Not included in the definition, but an essential element of online platforms is that they facilitate interaction between two independent users, i.e. there are at least two layers of service: the platform service always has another layer of interaction built on top of it – whether it is that as a social network, users (consumers) engage in non-profit communication with each other through the information they post on the platform (distribute), or whether it is that these platform users are enabled to provide business services to additional end-users, e.g. operating online marketplaces. For colleagues seeking a more in-depth understanding of the topic, I would also recommend reading Zsolt Ződi’s thorough historical analysis.11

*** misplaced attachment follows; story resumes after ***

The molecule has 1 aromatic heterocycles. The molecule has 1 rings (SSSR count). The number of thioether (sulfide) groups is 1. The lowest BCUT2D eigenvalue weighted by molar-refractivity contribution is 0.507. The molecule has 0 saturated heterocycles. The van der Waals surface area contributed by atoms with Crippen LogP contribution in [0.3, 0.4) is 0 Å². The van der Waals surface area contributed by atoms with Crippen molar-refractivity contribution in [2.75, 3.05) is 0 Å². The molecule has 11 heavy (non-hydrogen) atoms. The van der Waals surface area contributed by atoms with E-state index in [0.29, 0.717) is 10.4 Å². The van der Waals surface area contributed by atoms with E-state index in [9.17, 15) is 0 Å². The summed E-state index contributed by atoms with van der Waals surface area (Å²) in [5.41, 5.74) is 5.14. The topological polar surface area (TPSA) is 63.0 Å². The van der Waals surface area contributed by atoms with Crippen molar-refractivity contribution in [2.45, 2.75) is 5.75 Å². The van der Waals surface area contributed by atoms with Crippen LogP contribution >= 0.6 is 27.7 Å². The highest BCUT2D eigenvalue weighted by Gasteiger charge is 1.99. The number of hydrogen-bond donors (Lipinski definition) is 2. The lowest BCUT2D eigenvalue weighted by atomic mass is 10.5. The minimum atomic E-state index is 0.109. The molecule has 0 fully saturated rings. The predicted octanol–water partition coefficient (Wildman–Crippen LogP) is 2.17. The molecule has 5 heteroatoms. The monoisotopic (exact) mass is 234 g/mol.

It should also be emphasised that the concept of online platform in the Regulation can be interpreted too broadly, basically hosting services can be included in this conceptual scope, where there is no reason to apply rules arising from the specific characteristics of the platform. This should be understood as cloud services that aim to provide a specific platform or infrastructure to end-users. This is also referred to in recital 13 of the Regulation: ‘… cloud services and web hosting services that function as infrastructure, such as the underlying infrastructure hosting of an Internet-based application, website or online platform, should not be considered as services that publicly distribute information stored or processed at the request of a user.

About the rules that apply to all small business intermediary service providers